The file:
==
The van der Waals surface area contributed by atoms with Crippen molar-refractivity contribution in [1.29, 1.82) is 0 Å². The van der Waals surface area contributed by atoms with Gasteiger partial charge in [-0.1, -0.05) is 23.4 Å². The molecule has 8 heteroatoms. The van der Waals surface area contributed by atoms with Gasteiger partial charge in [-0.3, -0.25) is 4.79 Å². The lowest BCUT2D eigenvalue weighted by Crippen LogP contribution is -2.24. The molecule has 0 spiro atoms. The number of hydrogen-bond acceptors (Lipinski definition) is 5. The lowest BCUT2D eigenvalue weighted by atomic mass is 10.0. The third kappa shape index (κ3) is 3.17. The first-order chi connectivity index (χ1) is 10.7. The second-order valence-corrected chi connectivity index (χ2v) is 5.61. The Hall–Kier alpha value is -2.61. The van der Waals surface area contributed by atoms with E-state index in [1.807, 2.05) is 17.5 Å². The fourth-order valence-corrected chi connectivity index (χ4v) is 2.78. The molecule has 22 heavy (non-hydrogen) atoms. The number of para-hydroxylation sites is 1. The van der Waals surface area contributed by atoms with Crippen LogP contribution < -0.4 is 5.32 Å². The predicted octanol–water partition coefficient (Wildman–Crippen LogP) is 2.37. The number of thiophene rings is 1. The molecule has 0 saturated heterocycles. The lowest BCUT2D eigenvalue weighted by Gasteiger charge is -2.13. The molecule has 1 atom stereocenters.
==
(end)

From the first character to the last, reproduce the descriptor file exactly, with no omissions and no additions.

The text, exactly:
The van der Waals surface area contributed by atoms with Crippen molar-refractivity contribution in [1.29, 1.82) is 0 Å². The van der Waals surface area contributed by atoms with Gasteiger partial charge in [-0.1, -0.05) is 23.4 Å². The molecule has 8 heteroatoms. The van der Waals surface area contributed by atoms with Gasteiger partial charge in [-0.3, -0.25) is 4.79 Å². The lowest BCUT2D eigenvalue weighted by Crippen LogP contribution is -2.24. The molecule has 0 spiro atoms. The number of hydrogen-bond acceptors (Lipinski definition) is 5. The lowest BCUT2D eigenvalue weighted by atomic mass is 10.0. The third kappa shape index (κ3) is 3.17. The first-order chi connectivity index (χ1) is 10.7. The second-order valence-corrected chi connectivity index (χ2v) is 5.61. The Hall–Kier alpha value is -2.61. The van der Waals surface area contributed by atoms with E-state index in [1.807, 2.05) is 17.5 Å². The fourth-order valence-corrected chi connectivity index (χ4v) is 2.78. The molecule has 22 heavy (non-hydrogen) atoms. The number of para-hydroxylation sites is 1. The van der Waals surface area contributed by atoms with Crippen LogP contribution < -0.4 is 5.32 Å². The predicted octanol–water partition coefficient (Wildman–Crippen LogP) is 2.37. The number of thiophene rings is 1. The molecule has 0 saturated heterocycles. The lowest BCUT2D eigenvalue weighted by Gasteiger charge is -2.13. The molecule has 1 atom stereocenters.